Shortly after the girl begins to explore, the dog runs off and she goes to find him. It’s at this point in the film where the girl finds the man stroking her dog, with the audience not knowing who he is or where he has come from. This allows the audience to interpret who he is in and what he’s about to do in whichever way they feel necessary, with the main assumption being that he is about to harm the girl in some way. This was Alicia Duffy’s rationale when making the film to help keep the plot and the characters ambiguous, also achieved by the lack of dialogue within the text. However, if we delve deeper into the language of the film we begin to realise that this man isn’t a threat to the girl. First of all the man is stroking the dog and the dog isn’t retaliating or being protective towards the child, this suggests that the dog knows the man and knows he is of no harm to the girl. The man also gently picks a bug off the child showing an intimacy between the two, this intimacy shown through the extreme-close up of his hand picking the bug from the girl’s shoulder. The man then smiles at the child and she smiles back, this smile hints towards the suggestion that there may be a relationship between the two characters as it is the first kind of human connection we see the girl have. The young mum is then seen standing at the door of the house watching over her child, she appears calm and composed indicating that she knows the man and that he is of no harm to her daughter. This again backs up the idea that he is the girl’s father.

Once the girl is back inside her house she is once again trapped watching the TV with no stimulation or contact from anyone. The editorial pace also slows down with the shots lasting longer and the lighting becoming once again darker.

Throughout the film the main representational focus is on age; this can be looked at from two perspectives with both the young girl’s boredom and need for stimulation and the young, single mothers struggling, both emotionally and financially, being represented. The girl’s mother’s age is being represented through the narrative storyline of the mother being a young, single parent who is struggling with money worries and who is also finding it difficult to care for her child and give her what she needs; this is a fairly stereotypical representation of the mother as society often criticises and has strong views about young, single mothers not being able to care for their children correctly. Class and status also plays a role in the representation of the mother as we can tell from the run-down mise-en-scene of the house and narrative of the story that she is from a lower class family.

One of the key themes throughout the film is that of Freedom vs. Imprisonment; this theme relates not only to the child and how she is trapped inside her house but also relates to the mother being trapped with the child while the father is free and allowed to do what he wants. This is a representation of gender as women are usually the ones to care for children when partners split while men are able to live their own lives; this is shown again through the close-up shots and dark, depressing lighting used in the interior scenes compared to the wide shots and bright, airy lighting used in the exterior scenes where both the mother and father feature respectively. The costume of who we believe to be the girl’s father also represents his freedom as we see him shirtless, the connotations of this being that the man is free and liberated.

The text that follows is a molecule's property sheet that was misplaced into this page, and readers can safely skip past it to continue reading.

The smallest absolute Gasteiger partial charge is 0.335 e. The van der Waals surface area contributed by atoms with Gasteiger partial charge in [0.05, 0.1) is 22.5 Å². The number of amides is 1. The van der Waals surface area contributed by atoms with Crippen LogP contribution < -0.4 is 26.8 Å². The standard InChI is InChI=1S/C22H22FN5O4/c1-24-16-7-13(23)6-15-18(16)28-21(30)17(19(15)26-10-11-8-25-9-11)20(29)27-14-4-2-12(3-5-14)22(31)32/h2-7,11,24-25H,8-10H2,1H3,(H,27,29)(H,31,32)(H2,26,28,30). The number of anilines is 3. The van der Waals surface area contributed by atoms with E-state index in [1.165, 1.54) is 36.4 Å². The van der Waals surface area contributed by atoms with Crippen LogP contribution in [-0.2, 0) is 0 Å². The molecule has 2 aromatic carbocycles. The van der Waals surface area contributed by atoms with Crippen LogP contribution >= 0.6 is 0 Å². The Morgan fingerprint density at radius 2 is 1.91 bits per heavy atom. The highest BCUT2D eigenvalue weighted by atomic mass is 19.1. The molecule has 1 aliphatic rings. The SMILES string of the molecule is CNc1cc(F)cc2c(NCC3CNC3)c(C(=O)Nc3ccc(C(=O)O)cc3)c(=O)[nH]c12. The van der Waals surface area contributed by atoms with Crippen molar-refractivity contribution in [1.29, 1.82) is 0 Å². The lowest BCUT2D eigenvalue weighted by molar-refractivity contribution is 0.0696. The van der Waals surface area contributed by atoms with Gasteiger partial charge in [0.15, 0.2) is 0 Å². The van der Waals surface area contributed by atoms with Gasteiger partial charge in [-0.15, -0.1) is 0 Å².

Overall this short brings many ideologies to the foreground and raises many questions about the splitting of parents and how this affects children.

Saturday, 26 February 2011


Made in 1997, ‘Gasman’ was director Lynne Ramsay’s third short film and arguably the one that gave her the most recognition, winning awards at both the Cannes Film Festival and the Scottish BAFTA’s. Since ‘Gasman’ Ramsey has gone on to make several feature films including her debut ‘Ratcatcher’, earning herself several awards and the credibility that she deserves.

Set in the late 70’s, the story behind ‘Gasman’ is one of adultery and deceit, with the father of a working-class Scottish family lying to his wife and children as he lives a double life that includes a mistress and their two children together. The film raises many controversial themes and issues, including sibling rivalry, lack of education, endemic poverty, unemployment, economic deprivation and social
disenfranchisement and alienation.

The beginning of the film sees a series of close-ups of individual members of the family getting ready for some sort of formal occasion, suggested by the smart clothing the characters are putting on. These close-ups are not of the characters faces; they are instead of various different parts of the body, for example, hands, arms and legs. The director has done this deliberately as she doesn’t want the audience to see the main character, as the audience will continue to watch until a main character is established. Ramsey is not following the three act structure at this stage in the film. Throughout this series of close-ups the diegetic music of the Christmas songs ‘Let It Snow’ and ‘Winter Wonderland’ are also heard, hinting towards the time of year in which the film is set. These cheerful Christmas songs and the joyous time of year juxtapose with the sound of the family arguing and shouting at one another in the background.

In this beginning scene of the film there is also intertextuality, where we see the young girl click the heels of her black Mary Janes and say “There’s no place like home.” This particular moment and line is taken from ‘The Wizard Of Oz’ and shows the girl’s innocence and vulnerability, it also hints towards the fact that something is going to change her view of home, therefore losing her child-like sense of innocence. The connotations of the girl’s black shoes compared to Dorothy’s red shoes also hints towards the idea that something is going to change this girl, with black having connotations of negativity and loss while red is linked to luck and love.